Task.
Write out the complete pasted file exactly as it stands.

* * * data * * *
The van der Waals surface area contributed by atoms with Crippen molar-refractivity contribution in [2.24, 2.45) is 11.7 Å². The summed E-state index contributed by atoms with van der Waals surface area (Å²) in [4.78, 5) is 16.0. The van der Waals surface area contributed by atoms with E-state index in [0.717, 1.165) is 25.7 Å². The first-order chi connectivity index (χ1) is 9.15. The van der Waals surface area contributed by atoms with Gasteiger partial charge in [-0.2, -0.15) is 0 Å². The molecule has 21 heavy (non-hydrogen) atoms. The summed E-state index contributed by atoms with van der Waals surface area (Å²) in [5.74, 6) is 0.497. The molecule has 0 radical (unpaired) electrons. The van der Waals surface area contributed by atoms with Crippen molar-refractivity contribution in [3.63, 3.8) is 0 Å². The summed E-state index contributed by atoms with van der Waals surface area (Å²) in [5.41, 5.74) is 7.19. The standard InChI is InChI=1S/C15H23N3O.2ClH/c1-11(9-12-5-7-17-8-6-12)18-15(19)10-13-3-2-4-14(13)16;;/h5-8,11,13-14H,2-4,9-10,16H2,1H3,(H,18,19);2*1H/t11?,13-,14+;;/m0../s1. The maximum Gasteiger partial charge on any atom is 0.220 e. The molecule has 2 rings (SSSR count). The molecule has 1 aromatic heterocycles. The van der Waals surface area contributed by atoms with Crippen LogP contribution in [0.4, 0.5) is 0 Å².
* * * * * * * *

The van der Waals surface area contributed by atoms with Crippen molar-refractivity contribution in [2.24, 2.45) is 11.7 Å². The summed E-state index contributed by atoms with van der Waals surface area (Å²) in [4.78, 5) is 16.0. The van der Waals surface area contributed by atoms with E-state index in [0.717, 1.165) is 25.7 Å². The first-order chi connectivity index (χ1) is 9.15. The van der Waals surface area contributed by atoms with Gasteiger partial charge in [-0.2, -0.15) is 0 Å². The molecule has 21 heavy (non-hydrogen) atoms. The summed E-state index contributed by atoms with van der Waals surface area (Å²) in [5.74, 6) is 0.497. The molecule has 0 radical (unpaired) electrons. The van der Waals surface area contributed by atoms with Crippen molar-refractivity contribution in [3.63, 3.8) is 0 Å². The summed E-state index contributed by atoms with van der Waals surface area (Å²) in [5.41, 5.74) is 7.19. The standard InChI is InChI=1S/C15H23N3O.2ClH/c1-11(9-12-5-7-17-8-6-12)18-15(19)10-13-3-2-4-14(13)16;;/h5-8,11,13-14H,2-4,9-10,16H2,1H3,(H,18,19);2*1H/t11?,13-,14+;;/m0../s1. The maximum Gasteiger partial charge on any atom is 0.220 e. The molecule has 2 rings (SSSR count). The molecule has 1 aromatic heterocycles. The van der Waals surface area contributed by atoms with Crippen LogP contribution in [0.4, 0.5) is 0 Å².